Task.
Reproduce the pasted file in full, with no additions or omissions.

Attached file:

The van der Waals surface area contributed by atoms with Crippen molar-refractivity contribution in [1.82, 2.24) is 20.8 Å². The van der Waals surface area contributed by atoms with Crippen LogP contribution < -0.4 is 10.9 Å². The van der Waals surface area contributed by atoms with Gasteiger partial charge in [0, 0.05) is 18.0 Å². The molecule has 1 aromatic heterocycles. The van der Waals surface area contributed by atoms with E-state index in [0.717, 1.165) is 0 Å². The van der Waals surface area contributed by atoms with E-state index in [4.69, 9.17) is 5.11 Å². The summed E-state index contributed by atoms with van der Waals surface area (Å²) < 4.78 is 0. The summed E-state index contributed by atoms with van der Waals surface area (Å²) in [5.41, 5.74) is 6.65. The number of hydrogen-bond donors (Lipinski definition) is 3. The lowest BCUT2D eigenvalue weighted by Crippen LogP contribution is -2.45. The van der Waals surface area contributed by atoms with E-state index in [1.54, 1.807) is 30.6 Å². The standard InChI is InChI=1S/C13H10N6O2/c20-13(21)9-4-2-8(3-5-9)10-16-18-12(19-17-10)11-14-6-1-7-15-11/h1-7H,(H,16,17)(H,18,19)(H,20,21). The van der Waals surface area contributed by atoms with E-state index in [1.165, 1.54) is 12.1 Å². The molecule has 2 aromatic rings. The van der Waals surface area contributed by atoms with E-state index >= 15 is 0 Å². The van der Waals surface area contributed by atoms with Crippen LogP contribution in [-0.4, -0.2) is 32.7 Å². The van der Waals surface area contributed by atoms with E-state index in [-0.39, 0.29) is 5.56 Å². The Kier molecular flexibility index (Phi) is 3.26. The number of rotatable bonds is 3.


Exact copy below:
The van der Waals surface area contributed by atoms with Crippen molar-refractivity contribution in [1.82, 2.24) is 20.8 Å². The van der Waals surface area contributed by atoms with Crippen LogP contribution < -0.4 is 10.9 Å². The van der Waals surface area contributed by atoms with Gasteiger partial charge in [0, 0.05) is 18.0 Å². The molecule has 1 aromatic heterocycles. The van der Waals surface area contributed by atoms with E-state index in [0.717, 1.165) is 0 Å². The van der Waals surface area contributed by atoms with E-state index in [4.69, 9.17) is 5.11 Å². The summed E-state index contributed by atoms with van der Waals surface area (Å²) < 4.78 is 0. The summed E-state index contributed by atoms with van der Waals surface area (Å²) in [5.41, 5.74) is 6.65. The number of hydrogen-bond donors (Lipinski definition) is 3. The lowest BCUT2D eigenvalue weighted by Crippen LogP contribution is -2.45. The van der Waals surface area contributed by atoms with E-state index in [1.54, 1.807) is 30.6 Å². The standard InChI is InChI=1S/C13H10N6O2/c20-13(21)9-4-2-8(3-5-9)10-16-18-12(19-17-10)11-14-6-1-7-15-11/h1-7H,(H,16,17)(H,18,19)(H,20,21). The van der Waals surface area contributed by atoms with E-state index in [1.165, 1.54) is 12.1 Å². The molecule has 2 aromatic rings. The van der Waals surface area contributed by atoms with E-state index >= 15 is 0 Å². The van der Waals surface area contributed by atoms with Crippen LogP contribution in [-0.4, -0.2) is 32.7 Å². The van der Waals surface area contributed by atoms with E-state index in [-0.39, 0.29) is 5.56 Å². The Kier molecular flexibility index (Phi) is 3.26. The number of rotatable bonds is 3.